The Manichaean shrine on Huabiao Hill at Jinjiang had been known to scholars since the middle of the last century, but civil strife in China followed by foreign aggression and revolutionary conflict meant that the site was not properly studied until the late 1970s. The shrine, built using the cliff-face as a back wall, possesses the only known statue depicting Mani as the Buddha of Light.
The religion of Mani (c. 216-276 CE) came to China from Iran along the Silk Road and was adopted by Uighur mercenaries in the service of the Tang Government. Through the patronage of the Khagan, the religion was sufficiently well established among the indigenous population for it to survive the expulsion of foreign religions in 845 CE. The religion went underground in South China, where the cosmopolitan seaports like Quanzhou gave it shelter. The shrine on Huabiao Hill was not built as a Manichaean shrine, but was taken over by the sect during the period of Mongol rule in South China. Epigraphical evidence and archaeological findings of inscribed pottery clearly identify the presence of the sect as the principal occupant of the site well into the sixteenth century. What is most extraordinary is that the well-preserved statue of Mani as the Buddha of Light led to the creation of a new Buddhist sect, centred on the worship of the statue of Mani as Buddha at the beginning of the last century.
In 2000, the site was visited by delegates attending an important conference on the Maritime Silk Road held in Quanzhou as part of the UNESCO Integrated Study of the Silk Roads project, despite the fact that Manichaeism clearly came to China by land and not by sea. The epigraphical evidence harks back to the period when Parthian and Old Turkish were used as the primary languages of the Manichaean sect. This survival of the link with the terrestrial Silk Road has been confirmed by the more recent discovery of a large hoard of Chinese Manichaean texts at Xiapu, also in the province of Fujian, which were clearly derived from Parthian.
                      Image of Mani at Huabiao Hill (Photo: Sam Lieu)
The remains of the Church of the East (also known erroneously as Nestorians) at Quanzhou came to light in the course of the Sino-Japanese War of the last century, but they were little studied until the Australian team began to systematically photograph and analyse the many fine funerary monuments and tomb inscriptions. The latter exist in a plethora of languages: Chinese, Phagspa, East Turkic in Syriac script and also in Uighur script, and even one inscription in Latin – the tombstone of Andrew of Perugia, a Catholic missionary bishop who died and was buried in Quanzhou in 1332 CE. The decipherment of the texts in East Turkic presented many problems, and alternative readings are likely to emerge for years to come. The fine quality of the funerary remains show without doubt that the Turkic-speaking Christians who served under the Mongols, and were the governing class in Quanzhou, were a wealthy community with their own monastic church. The most intriguing of the tomb inscriptions is one dedicated to Mar Solomon, who died in 1313 CE, and who had the title of ‘Bishop of Christians and Manichaeans’. Such a feat of ecumenism is hard to find anywhere outside the Mongol empire and the most likely explanation is that the secretive sect which the Polos encountered at Fuzhou were in fact Manichaeans, and the bishop of South China (Manzi) found himself in charge of two antithetical sects thanks to the intervention of the famous Venetian visitors to China.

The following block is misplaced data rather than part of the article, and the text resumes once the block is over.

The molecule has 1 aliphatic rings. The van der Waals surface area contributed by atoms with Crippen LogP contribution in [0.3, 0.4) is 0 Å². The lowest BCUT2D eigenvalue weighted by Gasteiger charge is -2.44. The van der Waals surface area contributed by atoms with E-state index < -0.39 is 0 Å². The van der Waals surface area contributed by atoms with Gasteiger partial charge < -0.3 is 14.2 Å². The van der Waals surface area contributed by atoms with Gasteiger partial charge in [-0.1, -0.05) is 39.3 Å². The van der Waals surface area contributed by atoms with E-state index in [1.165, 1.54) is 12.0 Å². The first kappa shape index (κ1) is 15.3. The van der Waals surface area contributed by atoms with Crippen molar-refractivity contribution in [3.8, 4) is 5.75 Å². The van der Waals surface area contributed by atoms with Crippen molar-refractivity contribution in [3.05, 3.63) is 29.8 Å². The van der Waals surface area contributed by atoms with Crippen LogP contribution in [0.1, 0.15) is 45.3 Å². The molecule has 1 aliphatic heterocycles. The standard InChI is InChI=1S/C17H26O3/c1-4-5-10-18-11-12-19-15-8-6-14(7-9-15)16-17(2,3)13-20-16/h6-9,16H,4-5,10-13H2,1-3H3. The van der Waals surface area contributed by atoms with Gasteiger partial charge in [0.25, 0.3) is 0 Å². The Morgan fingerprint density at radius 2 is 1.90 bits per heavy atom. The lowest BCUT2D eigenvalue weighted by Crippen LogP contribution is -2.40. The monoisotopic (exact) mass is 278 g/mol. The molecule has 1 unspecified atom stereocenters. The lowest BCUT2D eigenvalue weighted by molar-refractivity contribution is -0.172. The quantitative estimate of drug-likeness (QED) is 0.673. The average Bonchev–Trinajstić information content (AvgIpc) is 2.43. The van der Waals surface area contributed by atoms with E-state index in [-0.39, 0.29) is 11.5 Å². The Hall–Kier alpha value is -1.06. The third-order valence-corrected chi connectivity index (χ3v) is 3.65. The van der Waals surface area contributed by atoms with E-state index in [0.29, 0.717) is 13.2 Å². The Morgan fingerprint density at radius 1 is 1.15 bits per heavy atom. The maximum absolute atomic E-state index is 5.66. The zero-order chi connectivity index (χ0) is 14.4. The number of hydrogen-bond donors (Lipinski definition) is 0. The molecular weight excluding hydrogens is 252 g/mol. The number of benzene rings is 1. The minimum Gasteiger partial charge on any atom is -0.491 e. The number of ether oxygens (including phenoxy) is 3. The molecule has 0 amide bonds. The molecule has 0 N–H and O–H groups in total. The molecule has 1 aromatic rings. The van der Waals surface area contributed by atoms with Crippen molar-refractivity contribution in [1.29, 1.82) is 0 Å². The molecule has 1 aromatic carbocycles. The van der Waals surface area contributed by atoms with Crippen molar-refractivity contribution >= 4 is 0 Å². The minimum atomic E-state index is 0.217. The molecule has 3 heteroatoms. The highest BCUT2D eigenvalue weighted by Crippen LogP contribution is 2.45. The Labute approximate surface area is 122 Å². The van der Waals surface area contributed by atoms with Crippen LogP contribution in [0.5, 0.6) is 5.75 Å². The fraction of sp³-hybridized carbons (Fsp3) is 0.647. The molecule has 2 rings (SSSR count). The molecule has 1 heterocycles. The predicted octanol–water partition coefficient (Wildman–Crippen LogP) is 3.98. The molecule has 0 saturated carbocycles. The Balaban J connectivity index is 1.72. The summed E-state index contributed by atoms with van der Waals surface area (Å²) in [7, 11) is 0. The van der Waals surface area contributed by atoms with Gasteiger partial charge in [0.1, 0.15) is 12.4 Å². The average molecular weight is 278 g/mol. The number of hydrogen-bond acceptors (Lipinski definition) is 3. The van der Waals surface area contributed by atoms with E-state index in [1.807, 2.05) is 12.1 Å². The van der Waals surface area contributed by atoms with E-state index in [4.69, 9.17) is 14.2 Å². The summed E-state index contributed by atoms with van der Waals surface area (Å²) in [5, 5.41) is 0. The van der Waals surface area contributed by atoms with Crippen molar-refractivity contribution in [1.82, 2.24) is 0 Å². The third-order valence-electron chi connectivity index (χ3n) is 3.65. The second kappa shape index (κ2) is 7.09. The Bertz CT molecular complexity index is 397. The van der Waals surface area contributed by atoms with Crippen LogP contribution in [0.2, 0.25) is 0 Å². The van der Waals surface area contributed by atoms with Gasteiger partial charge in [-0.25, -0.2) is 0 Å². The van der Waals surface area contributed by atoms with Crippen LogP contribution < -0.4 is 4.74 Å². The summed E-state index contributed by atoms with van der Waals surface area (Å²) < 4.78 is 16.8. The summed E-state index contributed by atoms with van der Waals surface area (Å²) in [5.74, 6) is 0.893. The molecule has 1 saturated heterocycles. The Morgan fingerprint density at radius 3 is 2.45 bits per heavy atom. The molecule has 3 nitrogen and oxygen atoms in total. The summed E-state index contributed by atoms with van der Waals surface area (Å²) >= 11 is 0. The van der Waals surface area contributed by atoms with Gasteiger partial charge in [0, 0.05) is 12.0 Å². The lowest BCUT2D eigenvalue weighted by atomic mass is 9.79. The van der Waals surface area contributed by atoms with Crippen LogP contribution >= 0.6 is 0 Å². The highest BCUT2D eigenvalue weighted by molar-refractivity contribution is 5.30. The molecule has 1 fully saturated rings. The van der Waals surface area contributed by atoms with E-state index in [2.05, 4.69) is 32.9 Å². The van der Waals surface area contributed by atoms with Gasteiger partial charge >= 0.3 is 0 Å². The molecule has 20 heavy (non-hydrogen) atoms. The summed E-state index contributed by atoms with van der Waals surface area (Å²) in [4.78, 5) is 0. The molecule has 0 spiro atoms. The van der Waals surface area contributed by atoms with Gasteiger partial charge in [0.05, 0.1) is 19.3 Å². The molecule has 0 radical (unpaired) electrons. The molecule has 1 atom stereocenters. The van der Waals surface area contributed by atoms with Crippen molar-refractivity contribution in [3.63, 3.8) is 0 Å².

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Photograph of a Christian tomb inscription in East Turkic language and written in the (Nestorian) Syriac script discovered in 2002. (Photo: Sam Lieu)
Samuel Lieu is a Professor of Ancient History and Co-Deputy Director Ancient Cultures Research Centre at Macquarie University. Image credit CC by Rajesh/Flickr
In order to alert the learned world of this remarkable and continuing discovery of Christian and Manichaean remains in Quanzhou, the Australian team established a website at the early stages of their project, which can be viewed at here.
The main results of the Australian team were published in the form of a major monograph located here.

  1. N.C. Lieu et al,. Medieval Christian and Manichaean Remains from Quanzhou (Zayton) = Corpus Fontium Manichaeorum : Series Archaeologica et Iconographica 2 ISBN: 978-2-503-52197-8